Friday, May 10, 2013

Legend of the Werewolf

Legend of the Werewolf
Freddie Francis

When it comes to archetypal monsters, i.e. vampires, werewolves, zombies etc., it can be very difficult to bring anything new to them without rendering them so different they become unrecognizable. Are the running leaping monsters of 'Dawn of the Dead' (2004) still zombies? Do the  glittery walking gods of ‘Twillight’ (2008) have enough resemblance to a traditional vampire (outside of marketing) to even call them that?  At the same time it can be difficult to keep a story fresh when you have a character whose limits are extremely well known by the audience. Occasionally there is a film that manages to strike a balance between tweaking a traditional monster just enough to keep it interesting yet at the same time retaining those ideas that make it such a compelling concept to begin with.

As a child, Etoile (David Rintoul) is left alone in the woods after his parents are attacked and killed by wolves. This same pack adopts him. Later he’s discovered by a travelling circus and put on display as a ‘wolf-boy.’  As he nears adulthood, he finds out that he transforms into a werewolf during the full moon. After killing another circus performer, Etoile flees to the city where he befriends a zookeeper (Ron Moody) who gives him a job after displaying an affinity for the animals. Etoile takes a liking to one of the local prostitutes (Lyn Dalby) who have their afternoon lunch at the zoo. His overzealous crush on her and his feral nature start resulting in deaths with attract the attention of a local surgeon (Peter Cushing) who aids the police. It isn’t long before Etoile finds himself hunted beneath the streets of Paris.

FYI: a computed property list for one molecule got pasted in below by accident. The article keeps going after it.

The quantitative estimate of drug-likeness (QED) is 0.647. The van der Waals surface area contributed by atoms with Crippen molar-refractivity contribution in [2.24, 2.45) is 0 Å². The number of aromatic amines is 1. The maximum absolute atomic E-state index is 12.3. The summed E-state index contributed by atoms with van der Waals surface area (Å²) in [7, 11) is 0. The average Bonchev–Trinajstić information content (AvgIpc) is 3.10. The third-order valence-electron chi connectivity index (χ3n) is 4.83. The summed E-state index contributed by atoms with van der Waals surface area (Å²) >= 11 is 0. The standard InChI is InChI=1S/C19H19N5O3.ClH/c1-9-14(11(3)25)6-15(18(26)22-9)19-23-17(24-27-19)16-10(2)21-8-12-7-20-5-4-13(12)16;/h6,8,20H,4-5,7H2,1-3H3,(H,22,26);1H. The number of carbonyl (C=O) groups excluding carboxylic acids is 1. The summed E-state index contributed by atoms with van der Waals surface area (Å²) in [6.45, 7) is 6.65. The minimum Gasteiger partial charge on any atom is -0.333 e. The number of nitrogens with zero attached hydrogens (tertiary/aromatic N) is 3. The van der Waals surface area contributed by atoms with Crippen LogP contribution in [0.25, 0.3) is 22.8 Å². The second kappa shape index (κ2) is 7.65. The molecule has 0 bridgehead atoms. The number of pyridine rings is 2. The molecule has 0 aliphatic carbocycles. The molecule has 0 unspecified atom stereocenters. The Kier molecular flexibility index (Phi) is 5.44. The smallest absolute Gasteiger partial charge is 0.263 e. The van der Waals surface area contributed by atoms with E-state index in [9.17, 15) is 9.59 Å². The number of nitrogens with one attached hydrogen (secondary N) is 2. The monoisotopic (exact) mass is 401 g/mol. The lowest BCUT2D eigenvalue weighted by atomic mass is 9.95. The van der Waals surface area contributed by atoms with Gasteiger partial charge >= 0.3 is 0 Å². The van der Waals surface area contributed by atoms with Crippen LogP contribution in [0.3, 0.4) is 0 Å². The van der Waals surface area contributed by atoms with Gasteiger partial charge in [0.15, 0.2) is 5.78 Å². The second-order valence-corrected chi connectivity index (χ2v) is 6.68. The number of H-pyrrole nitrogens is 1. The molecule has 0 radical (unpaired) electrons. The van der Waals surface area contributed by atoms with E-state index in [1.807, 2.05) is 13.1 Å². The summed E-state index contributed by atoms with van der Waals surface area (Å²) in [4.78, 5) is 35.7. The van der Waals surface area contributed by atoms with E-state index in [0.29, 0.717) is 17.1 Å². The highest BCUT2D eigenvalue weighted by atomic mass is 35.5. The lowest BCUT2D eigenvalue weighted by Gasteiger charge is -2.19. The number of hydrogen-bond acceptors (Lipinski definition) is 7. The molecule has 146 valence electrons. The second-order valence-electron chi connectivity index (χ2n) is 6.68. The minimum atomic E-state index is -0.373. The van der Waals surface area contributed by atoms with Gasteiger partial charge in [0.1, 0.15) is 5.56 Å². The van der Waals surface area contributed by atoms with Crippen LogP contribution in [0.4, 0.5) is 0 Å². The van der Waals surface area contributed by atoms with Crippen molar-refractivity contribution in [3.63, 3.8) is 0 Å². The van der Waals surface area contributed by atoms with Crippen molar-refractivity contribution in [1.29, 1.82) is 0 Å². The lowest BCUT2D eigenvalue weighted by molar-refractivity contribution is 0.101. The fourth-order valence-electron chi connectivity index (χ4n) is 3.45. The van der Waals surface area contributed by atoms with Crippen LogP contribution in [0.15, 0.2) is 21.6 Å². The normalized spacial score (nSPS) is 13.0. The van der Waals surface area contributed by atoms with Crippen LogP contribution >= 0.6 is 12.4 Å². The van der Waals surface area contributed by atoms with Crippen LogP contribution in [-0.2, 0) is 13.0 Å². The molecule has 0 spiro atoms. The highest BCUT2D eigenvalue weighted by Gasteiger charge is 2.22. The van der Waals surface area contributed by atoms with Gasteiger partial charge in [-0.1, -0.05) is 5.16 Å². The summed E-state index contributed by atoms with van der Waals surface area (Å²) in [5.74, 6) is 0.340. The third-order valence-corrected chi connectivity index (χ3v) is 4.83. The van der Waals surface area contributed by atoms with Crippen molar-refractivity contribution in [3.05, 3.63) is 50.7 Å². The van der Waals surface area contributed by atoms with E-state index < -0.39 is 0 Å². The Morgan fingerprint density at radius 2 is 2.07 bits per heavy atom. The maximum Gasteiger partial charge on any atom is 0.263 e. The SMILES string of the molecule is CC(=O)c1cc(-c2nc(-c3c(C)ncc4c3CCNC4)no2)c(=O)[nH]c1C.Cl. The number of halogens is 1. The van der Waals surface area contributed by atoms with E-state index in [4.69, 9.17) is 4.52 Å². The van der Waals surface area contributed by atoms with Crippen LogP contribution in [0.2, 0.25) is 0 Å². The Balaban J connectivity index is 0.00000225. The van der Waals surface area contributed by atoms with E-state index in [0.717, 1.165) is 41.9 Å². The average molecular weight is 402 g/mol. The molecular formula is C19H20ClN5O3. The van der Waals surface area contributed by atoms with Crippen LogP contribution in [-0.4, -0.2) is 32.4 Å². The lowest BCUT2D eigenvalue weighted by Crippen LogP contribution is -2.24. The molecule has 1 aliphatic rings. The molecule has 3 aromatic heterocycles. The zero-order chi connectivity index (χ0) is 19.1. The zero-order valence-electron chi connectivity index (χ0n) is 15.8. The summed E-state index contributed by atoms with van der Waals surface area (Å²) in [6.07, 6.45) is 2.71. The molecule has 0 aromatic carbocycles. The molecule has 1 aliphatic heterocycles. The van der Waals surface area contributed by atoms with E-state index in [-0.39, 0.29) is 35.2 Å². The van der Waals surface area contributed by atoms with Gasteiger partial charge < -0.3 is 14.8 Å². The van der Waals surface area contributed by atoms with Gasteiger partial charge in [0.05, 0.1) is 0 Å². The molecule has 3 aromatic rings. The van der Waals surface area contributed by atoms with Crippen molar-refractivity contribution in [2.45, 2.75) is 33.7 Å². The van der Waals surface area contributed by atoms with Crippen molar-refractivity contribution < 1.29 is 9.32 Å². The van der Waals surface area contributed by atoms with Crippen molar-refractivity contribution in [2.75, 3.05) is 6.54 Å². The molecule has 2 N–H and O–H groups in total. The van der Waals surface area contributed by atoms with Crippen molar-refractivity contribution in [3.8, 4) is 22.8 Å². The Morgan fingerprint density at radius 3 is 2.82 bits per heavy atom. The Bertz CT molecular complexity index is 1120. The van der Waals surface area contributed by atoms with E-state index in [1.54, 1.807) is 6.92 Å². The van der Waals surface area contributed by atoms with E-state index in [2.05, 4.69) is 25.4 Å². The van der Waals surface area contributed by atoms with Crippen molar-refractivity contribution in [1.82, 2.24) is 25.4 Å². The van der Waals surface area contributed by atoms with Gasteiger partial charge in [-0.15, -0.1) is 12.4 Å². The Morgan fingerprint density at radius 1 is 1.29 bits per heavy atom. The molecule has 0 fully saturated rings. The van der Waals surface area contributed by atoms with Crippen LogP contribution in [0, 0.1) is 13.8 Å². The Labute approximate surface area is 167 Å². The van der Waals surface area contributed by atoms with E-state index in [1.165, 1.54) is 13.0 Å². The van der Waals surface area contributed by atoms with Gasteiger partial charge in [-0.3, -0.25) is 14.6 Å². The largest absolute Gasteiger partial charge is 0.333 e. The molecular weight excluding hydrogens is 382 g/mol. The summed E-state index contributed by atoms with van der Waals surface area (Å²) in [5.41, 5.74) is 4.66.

Although this film was not released by Hammer Studio, it contains a lot of the charm and atmosphere of those productions (thanks largely to Hammer alum Freddie Francis).  There is a certain grimy low-rent feeling that works in perfect harmony with a story concerned about prostitutes, criminals, and showmen. Everything moves along at a healthy speed and the script is smart enough to let a little black humor into the story, mainly through Cushing’s delight in handling human remains, and the double entendre filled dialogue from the denizens of the brothel. 

The werewolf itself is a very interesting take on the monster. Its look is largely similar to the one in ‘Curse of the Werewolf’ (1961), but its origin is unique. Later on in the film it’s revealed that not only does it retain some of its human intelligence, but it can communicate as well. This is cleverly used to heighten the tragedy as things reach a climax in the sewers. The story follows a very familiar trajectory, if you’ve ever seen a werewolf movie you pretty much know where the story is going to go, but the film allows that certain doom to hang over its protagonist as a way of evoking sympathy even at his most feral and violent.

‘Legend of the Werewolf’ is a film that knows how to spice up what could be a very formulaic story just enough to elevate it above your standard monster fare.

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